Weâ€™ve been able to pay to digitally download sound recordings through legitimate services for over a decade now, and these services have grown pretty rapidly in terms of both scale and profitability. So much so, that iTunes (so far the most successful of the digital distribution platforms) has sold more than 10 billion songs since its inception, and has passed on over $12 billion in revenues to record labels. That’s an enormous amount of money.
Because of the scale, profitability, and rapid growth of this method of distribution, you’d expect that many of the legal issues surrounding artist compensation and royalties for digitally distributed sound files would have been hammered out by now. As it happens, though, a recent class action suit filed by Rob Zombie, David Coverdale, Dave Mason, and the estate of Rick James against Universal Music Group indicates that there’s still the potential for major upheaval when it comes to apportioning royalties. These all-star plaintiffs allege in James v. UMG Recordings that UMG has run a â€śschemeâ€ť to improperly withhold royalties from artists by defining digitally distributed sound recordings as â€śsalesâ€ť and not â€ślicenses.â€ť
In record contracts, UMG and other labels set aside different royalty percentages for the â€śsaleâ€ť of music versus the â€ślicensingâ€ť of music. For a â€śsale,â€ť artists are typically paid between 10 and 20 percent of revenues, reflecting the costs associated with manufacturing, shipping, and selling physical copies of recorded media at retail locations. However, for â€ślicensingâ€ť a track, the royalty rates are far more favorable to the artists, as there are fewer costs associated with the profitable exploitation of the work through licensing; typically the label only has to negotiate a few terms with the licensee, and then sits back and collects the royalties that roll in. As a result, an artist’s percentage of revenues typically runs closer to 50 percent for revenues earned through the â€ślicensingâ€ť of recordings.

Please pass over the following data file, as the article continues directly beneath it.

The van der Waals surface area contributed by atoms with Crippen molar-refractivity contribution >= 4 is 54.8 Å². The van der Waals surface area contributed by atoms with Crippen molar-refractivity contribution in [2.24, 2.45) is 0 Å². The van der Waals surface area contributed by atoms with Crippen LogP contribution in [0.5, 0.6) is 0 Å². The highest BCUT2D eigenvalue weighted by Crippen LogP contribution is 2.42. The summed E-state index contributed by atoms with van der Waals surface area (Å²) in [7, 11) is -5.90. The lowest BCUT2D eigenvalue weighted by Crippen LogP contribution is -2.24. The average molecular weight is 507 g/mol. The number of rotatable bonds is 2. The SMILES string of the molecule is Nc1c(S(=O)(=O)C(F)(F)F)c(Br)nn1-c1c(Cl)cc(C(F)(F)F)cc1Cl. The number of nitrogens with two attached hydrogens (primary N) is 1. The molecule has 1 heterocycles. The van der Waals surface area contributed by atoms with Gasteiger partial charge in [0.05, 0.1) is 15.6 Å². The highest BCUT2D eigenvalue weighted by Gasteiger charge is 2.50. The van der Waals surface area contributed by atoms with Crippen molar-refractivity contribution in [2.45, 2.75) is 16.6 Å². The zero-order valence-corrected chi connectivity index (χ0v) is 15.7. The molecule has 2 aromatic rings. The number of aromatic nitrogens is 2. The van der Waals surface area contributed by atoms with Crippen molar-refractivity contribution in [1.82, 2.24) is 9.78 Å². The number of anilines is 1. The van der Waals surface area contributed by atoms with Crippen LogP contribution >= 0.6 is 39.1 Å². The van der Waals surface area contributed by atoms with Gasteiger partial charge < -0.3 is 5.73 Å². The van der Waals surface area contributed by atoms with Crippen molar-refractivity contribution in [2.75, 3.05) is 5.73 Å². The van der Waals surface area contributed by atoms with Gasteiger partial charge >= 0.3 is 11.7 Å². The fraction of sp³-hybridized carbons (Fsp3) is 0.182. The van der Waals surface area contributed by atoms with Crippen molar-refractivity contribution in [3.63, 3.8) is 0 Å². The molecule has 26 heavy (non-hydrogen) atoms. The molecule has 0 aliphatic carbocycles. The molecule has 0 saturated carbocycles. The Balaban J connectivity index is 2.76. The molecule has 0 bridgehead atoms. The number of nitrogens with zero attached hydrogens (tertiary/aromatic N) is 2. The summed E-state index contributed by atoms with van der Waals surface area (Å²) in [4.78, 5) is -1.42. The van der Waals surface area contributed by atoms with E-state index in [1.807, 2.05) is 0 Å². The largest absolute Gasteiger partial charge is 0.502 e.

This means a lot of money rides on whether or not a particular use of a sound recording is defined as a â€śsaleâ€ť or a â€ślicense.â€ť This is especially a problem in the case of older artists whose record contracts were drafted without specific provisions covering digital distribution royalties. As the more cynical among us would expect, current industry practice has record labels defining the revenues from digital distribution platforms in these cases to be â€śsales,â€ť allowing the labels to collect the lions’ share of royalties for this new (and very profitable) market. The plaintiffs allege that the digital distribution of their sound recordings via digital music services like iTunes, and through â€śmastertonesâ€ť (cell phone ringtones, etc.) is actually done through â€ślicensesâ€ť, and not â€śsales,â€ť and that as a result the labels have been underpaying them.
This claim relies heavily on the Ninth Circuit’s decision in F.B.T. Productions, LLC v. Aftermath Records, and the Supreme Court’s refusal to grant certiorari on that case last March. We wrote on this case last year here, but here’s an abridged version of the important particulars: In September 2010, the Ninth Circuit decided in F.B.T. Productions that agreements that allowed â€śdistributors, cellular phone carriers, and other third-parties to. . .Â produce and sell permanent downloads and mastertones [of sound recordings] in exchange for periodic payments based on volume of downloads, without any transfer in title of. . . copyrights to recordings were ‘licenses.’â€ť In this way, the Ninth Circuit indicated that distribution of physical products were â€śsalesâ€ť of copies (with the associated costs for â€śpackagingâ€ť and â€śshippingâ€ť and â€śbreakageâ€ť), while any digital downloads, cell phone ringtones or waiting tones, or other similar services were to be construed as â€ślicenses.â€ť